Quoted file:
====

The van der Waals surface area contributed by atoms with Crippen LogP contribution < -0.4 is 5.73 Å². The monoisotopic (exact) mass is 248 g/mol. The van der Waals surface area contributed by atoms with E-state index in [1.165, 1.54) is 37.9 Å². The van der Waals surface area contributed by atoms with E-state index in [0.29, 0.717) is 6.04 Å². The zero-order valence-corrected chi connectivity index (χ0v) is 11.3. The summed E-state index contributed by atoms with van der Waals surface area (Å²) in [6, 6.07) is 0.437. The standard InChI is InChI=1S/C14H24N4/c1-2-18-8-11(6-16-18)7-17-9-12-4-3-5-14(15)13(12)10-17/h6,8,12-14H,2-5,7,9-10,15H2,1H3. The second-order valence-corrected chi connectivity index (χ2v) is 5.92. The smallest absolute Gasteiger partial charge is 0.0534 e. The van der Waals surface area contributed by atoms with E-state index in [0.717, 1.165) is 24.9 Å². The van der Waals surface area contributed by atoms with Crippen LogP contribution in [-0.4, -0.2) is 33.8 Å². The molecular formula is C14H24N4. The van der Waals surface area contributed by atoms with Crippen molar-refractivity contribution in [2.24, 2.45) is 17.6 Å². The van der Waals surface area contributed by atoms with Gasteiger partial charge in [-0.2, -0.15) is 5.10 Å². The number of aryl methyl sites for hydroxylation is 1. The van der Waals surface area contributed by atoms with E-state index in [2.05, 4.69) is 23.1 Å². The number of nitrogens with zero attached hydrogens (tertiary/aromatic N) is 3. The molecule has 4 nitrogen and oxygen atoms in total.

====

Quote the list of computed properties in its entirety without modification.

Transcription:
The van der Waals surface area contributed by atoms with Crippen LogP contribution < -0.4 is 5.73 Å². The monoisotopic (exact) mass is 248 g/mol. The van der Waals surface area contributed by atoms with E-state index in [1.165, 1.54) is 37.9 Å². The van der Waals surface area contributed by atoms with E-state index in [0.29, 0.717) is 6.04 Å². The zero-order valence-corrected chi connectivity index (χ0v) is 11.3. The summed E-state index contributed by atoms with van der Waals surface area (Å²) in [6, 6.07) is 0.437. The standard InChI is InChI=1S/C14H24N4/c1-2-18-8-11(6-16-18)7-17-9-12-4-3-5-14(15)13(12)10-17/h6,8,12-14H,2-5,7,9-10,15H2,1H3. The second-order valence-corrected chi connectivity index (χ2v) is 5.92. The smallest absolute Gasteiger partial charge is 0.0534 e. The van der Waals surface area contributed by atoms with E-state index in [0.717, 1.165) is 24.9 Å². The van der Waals surface area contributed by atoms with Crippen LogP contribution in [-0.4, -0.2) is 33.8 Å². The molecular formula is C14H24N4. The van der Waals surface area contributed by atoms with Crippen molar-refractivity contribution in [2.24, 2.45) is 17.6 Å². The van der Waals surface area contributed by atoms with Gasteiger partial charge in [-0.2, -0.15) is 5.10 Å². The number of aryl methyl sites for hydroxylation is 1. The van der Waals surface area contributed by atoms with E-state index in [2.05, 4.69) is 23.1 Å². The number of nitrogens with zero attached hydrogens (tertiary/aromatic N) is 3. The molecule has 4 nitrogen and oxygen atoms in total.